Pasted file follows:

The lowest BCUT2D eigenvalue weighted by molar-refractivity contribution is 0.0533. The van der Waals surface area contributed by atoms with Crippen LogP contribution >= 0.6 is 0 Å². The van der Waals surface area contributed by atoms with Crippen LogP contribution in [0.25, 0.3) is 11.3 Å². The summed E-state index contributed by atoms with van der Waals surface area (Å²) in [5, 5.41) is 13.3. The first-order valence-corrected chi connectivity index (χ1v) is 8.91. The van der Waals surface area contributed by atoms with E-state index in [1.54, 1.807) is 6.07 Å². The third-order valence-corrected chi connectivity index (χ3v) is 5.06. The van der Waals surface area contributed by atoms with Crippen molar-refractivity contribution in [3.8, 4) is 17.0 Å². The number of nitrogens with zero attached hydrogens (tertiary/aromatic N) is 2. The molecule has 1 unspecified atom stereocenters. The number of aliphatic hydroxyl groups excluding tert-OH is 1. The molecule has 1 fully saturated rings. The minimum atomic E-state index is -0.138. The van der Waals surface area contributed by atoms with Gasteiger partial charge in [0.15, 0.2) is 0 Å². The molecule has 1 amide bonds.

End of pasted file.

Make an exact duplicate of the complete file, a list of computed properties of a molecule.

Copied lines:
The lowest BCUT2D eigenvalue weighted by molar-refractivity contribution is 0.0533. The van der Waals surface area contributed by atoms with Crippen LogP contribution >= 0.6 is 0 Å². The van der Waals surface area contributed by atoms with Crippen LogP contribution in [0.25, 0.3) is 11.3 Å². The summed E-state index contributed by atoms with van der Waals surface area (Å²) in [5, 5.41) is 13.3. The first-order valence-corrected chi connectivity index (χ1v) is 8.91. The van der Waals surface area contributed by atoms with E-state index in [1.54, 1.807) is 6.07 Å². The third-order valence-corrected chi connectivity index (χ3v) is 5.06. The van der Waals surface area contributed by atoms with Crippen molar-refractivity contribution in [3.8, 4) is 17.0 Å². The number of nitrogens with zero attached hydrogens (tertiary/aromatic N) is 2. The molecule has 1 unspecified atom stereocenters. The number of aliphatic hydroxyl groups excluding tert-OH is 1. The molecule has 1 fully saturated rings. The minimum atomic E-state index is -0.138. The van der Waals surface area contributed by atoms with Gasteiger partial charge in [0.15, 0.2) is 0 Å². The molecule has 1 amide bonds.